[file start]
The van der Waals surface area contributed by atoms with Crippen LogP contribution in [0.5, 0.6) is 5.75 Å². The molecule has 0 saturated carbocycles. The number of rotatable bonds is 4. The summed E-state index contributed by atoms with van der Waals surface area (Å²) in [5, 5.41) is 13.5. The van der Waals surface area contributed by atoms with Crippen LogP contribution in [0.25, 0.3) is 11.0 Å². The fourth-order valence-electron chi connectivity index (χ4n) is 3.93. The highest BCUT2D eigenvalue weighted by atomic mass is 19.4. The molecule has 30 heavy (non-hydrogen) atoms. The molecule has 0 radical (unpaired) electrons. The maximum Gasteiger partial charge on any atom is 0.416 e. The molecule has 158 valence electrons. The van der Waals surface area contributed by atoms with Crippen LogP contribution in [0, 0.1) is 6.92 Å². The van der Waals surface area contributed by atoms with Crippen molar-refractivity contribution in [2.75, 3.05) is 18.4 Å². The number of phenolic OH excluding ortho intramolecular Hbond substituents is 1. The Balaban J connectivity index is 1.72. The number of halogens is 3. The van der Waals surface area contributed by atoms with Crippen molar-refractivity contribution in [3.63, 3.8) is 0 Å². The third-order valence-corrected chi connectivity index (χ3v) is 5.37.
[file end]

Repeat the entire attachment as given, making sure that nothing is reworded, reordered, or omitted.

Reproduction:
The van der Waals surface area contributed by atoms with Crippen LogP contribution in [0.5, 0.6) is 5.75 Å². The molecule has 0 saturated carbocycles. The number of rotatable bonds is 4. The summed E-state index contributed by atoms with van der Waals surface area (Å²) in [5, 5.41) is 13.5. The van der Waals surface area contributed by atoms with Crippen LogP contribution in [0.25, 0.3) is 11.0 Å². The fourth-order valence-electron chi connectivity index (χ4n) is 3.93. The highest BCUT2D eigenvalue weighted by atomic mass is 19.4. The molecule has 30 heavy (non-hydrogen) atoms. The molecule has 0 radical (unpaired) electrons. The maximum Gasteiger partial charge on any atom is 0.416 e. The molecule has 158 valence electrons. The van der Waals surface area contributed by atoms with Crippen LogP contribution in [0, 0.1) is 6.92 Å². The van der Waals surface area contributed by atoms with Crippen molar-refractivity contribution in [2.75, 3.05) is 18.4 Å². The number of phenolic OH excluding ortho intramolecular Hbond substituents is 1. The Balaban J connectivity index is 1.72. The number of halogens is 3. The van der Waals surface area contributed by atoms with Crippen molar-refractivity contribution in [3.63, 3.8) is 0 Å². The third-order valence-corrected chi connectivity index (χ3v) is 5.37.